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With today's announcement that Angelina Jolie has filed for divorce from husband Brad Pitt, the couple gains entrance to an exclusive club that no one ever dreams of joining: Co-Parents After Divorce.
The couple has only been married since 2014, but they have been together publicly since 2005. Together, they are parents to Maddox, 15, Pax, 12, Zahara, 11, Shiloh, 10, and twins Vivienne and Knox, 8. Parenting their children now might be the most important — and the hardest — roles of their lives.
But luckily for Pitt and Jolie, they don't have to improvise. Many former couples, famous and not, are co-parenting successfully after divorce, and they have advice to share.
"Co-parenting after divorce is one of the hardest things most parents will ever have to do," said Robyn Welling, who has co-parented two children with her ex-husband for eight years. "We succeed by keeping our personal differences completely isolated from our roles as parents. We work at keeping our relationship on good terms, we make a point to talk it out when any parenting issues come up, and we never say anything negative about each other in front of the kids. Anything less just isn't fair to the kids, and actually we're probably better at it now than we were when we were married.
"It takes a lot of maturity from the parent in you, because a lot of the time the non-parent in you is hurt or angry or even just annoyed, and you can't let that become part of your children's experience," said Welling.
TODAY Tastemaker and child development expert Dr. Deborah Gilboa said it is imperative that co-parents take that high road. "Divorce ends the marriage, but it doesn't have to ruin your family or break your kids," she said. "Keep all the traditions you can. Make all the joint decisions you can. Ask your kids about their feelings and be willing to listen. Involve them in any logistics that you can. Pass every comment, action, decision through the lens of 'What will this teach our kids?'"
And though parenting and divorce have universal elements and challenges, if Pitt and Jolie need role models for successful co-parenting after a celebrity divorce, they need not search far. These famous couples are making it work:
Jennifer Garner and Ben Affleck
Even before the media storm surrounding their split died down, Garner and Affleck showed that their first priority was making things okay for their children, Violet, Seraphina, and Samuel. Although they are working out their own differences, the two celebrate birthdays and even vacation together.
Reese Witherspoon and Ryan Phillipe
Witherspoon and Phillipe have moved on from each other, but Phillipe has been quoted saying they are still "very much" friends while co-parenting daughter Ava and son Deacon.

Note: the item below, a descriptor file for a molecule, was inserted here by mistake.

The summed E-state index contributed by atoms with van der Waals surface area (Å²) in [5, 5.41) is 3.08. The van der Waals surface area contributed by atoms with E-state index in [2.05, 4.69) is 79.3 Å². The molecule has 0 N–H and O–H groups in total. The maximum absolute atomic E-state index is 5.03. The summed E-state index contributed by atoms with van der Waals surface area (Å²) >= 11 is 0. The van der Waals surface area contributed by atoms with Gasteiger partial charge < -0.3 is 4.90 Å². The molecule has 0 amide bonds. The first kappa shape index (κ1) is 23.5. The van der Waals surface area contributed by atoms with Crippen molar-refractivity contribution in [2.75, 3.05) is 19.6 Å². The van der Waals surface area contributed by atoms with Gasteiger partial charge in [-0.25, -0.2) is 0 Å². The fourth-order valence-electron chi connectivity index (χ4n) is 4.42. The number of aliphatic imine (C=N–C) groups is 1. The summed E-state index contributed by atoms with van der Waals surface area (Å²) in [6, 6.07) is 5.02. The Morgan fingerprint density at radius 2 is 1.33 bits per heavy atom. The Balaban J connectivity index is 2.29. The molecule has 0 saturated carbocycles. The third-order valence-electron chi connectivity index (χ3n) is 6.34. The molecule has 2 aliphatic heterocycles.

Gwyneth Paltrow and Chris Martin
The former couple might not have found paradise together, but they have managed to be great co-parents to daughter Apple and son Moses while consciously uncoupling. "It's been hard, and you know, like, we've gone through really difficult times with it but we've always said, 'These children are our priority,'" Paltrow has said.
Heidi Klum and Seal
Initially, Klum and her ex had a hard time with their split, but soon the two worked it out for their four kids.
Bridget Moynahan and Tom Brady
"I have a relationship with these people on a daily basis. I'm raising a child, and it's public. My son has two loving parents and an extended family, whether it's cousins or stepmothers or boyfriends. My son is surrounded by love," Moynahan told More magazine in 2011 of ex Tom Brady and his wife, Gisele Bundchen. Moynahan found out she was pregnant with her and Brady's son, Jack, after the couple broke up.
Demi Moore and Bruce Willis
Willis and Moore were pioneers when it came to co-parenting while famous. Divorced in 1998, the two have raised daughters Rumer, Scout, and Tallulah to adulthood together, reuniting recently when Rumer was on "Dancing with the Stars."
Nicole Jankowski Emanuel, who co-parents four children with her ex-husband just outside Detroit, says that working out the details of parenting after divorce is hard. "But we try," she told TODAY Parents. "Even if there is no husband and wife relationship between us anymore, there will always be the vestiges of the shared love we had in creating them. That's buried in the arguing or the distance between us some of the time, but before I get too angry, before I'm quick to say no to his request, I try to remember that for the sake of my children.
"Our children see me trying, and that matters to me. And they know that even though we don't love each other anymore, we love them enough to try that hard. I hope that counts for something."